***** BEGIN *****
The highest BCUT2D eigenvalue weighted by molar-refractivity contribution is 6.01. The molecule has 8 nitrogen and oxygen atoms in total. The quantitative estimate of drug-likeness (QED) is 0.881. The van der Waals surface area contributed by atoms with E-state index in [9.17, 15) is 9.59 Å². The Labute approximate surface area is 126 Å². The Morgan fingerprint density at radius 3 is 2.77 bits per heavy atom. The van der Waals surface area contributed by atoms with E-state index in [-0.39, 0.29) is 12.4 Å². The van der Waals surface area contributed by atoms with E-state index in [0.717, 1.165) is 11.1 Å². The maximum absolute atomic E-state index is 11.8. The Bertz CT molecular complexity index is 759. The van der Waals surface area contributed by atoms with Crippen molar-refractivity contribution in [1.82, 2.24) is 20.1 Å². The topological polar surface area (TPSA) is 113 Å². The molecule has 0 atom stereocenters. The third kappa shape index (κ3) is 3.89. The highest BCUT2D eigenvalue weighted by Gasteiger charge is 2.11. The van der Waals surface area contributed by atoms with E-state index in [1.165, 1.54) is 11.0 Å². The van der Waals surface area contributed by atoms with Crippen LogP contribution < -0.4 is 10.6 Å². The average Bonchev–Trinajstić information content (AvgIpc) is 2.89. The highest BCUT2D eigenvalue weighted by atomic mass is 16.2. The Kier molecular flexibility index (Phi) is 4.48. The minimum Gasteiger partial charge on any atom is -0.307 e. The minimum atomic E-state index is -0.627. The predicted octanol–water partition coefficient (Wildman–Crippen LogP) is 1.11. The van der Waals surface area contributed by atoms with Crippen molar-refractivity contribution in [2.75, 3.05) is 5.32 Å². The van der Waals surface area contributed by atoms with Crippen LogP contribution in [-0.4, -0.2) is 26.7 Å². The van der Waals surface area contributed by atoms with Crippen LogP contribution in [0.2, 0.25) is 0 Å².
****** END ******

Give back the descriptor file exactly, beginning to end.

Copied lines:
The highest BCUT2D eigenvalue weighted by molar-refractivity contribution is 6.01. The molecule has 8 nitrogen and oxygen atoms in total. The quantitative estimate of drug-likeness (QED) is 0.881. The van der Waals surface area contributed by atoms with E-state index in [9.17, 15) is 9.59 Å². The Labute approximate surface area is 126 Å². The Morgan fingerprint density at radius 3 is 2.77 bits per heavy atom. The van der Waals surface area contributed by atoms with E-state index in [-0.39, 0.29) is 12.4 Å². The van der Waals surface area contributed by atoms with E-state index in [0.717, 1.165) is 11.1 Å². The maximum absolute atomic E-state index is 11.8. The Bertz CT molecular complexity index is 759. The van der Waals surface area contributed by atoms with Crippen molar-refractivity contribution in [1.82, 2.24) is 20.1 Å². The topological polar surface area (TPSA) is 113 Å². The molecule has 0 atom stereocenters. The third kappa shape index (κ3) is 3.89. The highest BCUT2D eigenvalue weighted by Gasteiger charge is 2.11. The van der Waals surface area contributed by atoms with E-state index in [1.165, 1.54) is 11.0 Å². The van der Waals surface area contributed by atoms with Crippen LogP contribution < -0.4 is 10.6 Å². The average Bonchev–Trinajstić information content (AvgIpc) is 2.89. The highest BCUT2D eigenvalue weighted by atomic mass is 16.2. The Kier molecular flexibility index (Phi) is 4.48. The minimum Gasteiger partial charge on any atom is -0.307 e. The minimum atomic E-state index is -0.627. The predicted octanol–water partition coefficient (Wildman–Crippen LogP) is 1.11. The van der Waals surface area contributed by atoms with Crippen molar-refractivity contribution in [2.75, 3.05) is 5.32 Å². The van der Waals surface area contributed by atoms with Crippen LogP contribution in [-0.4, -0.2) is 26.7 Å². The van der Waals surface area contributed by atoms with Crippen LogP contribution in [0.2, 0.25) is 0 Å².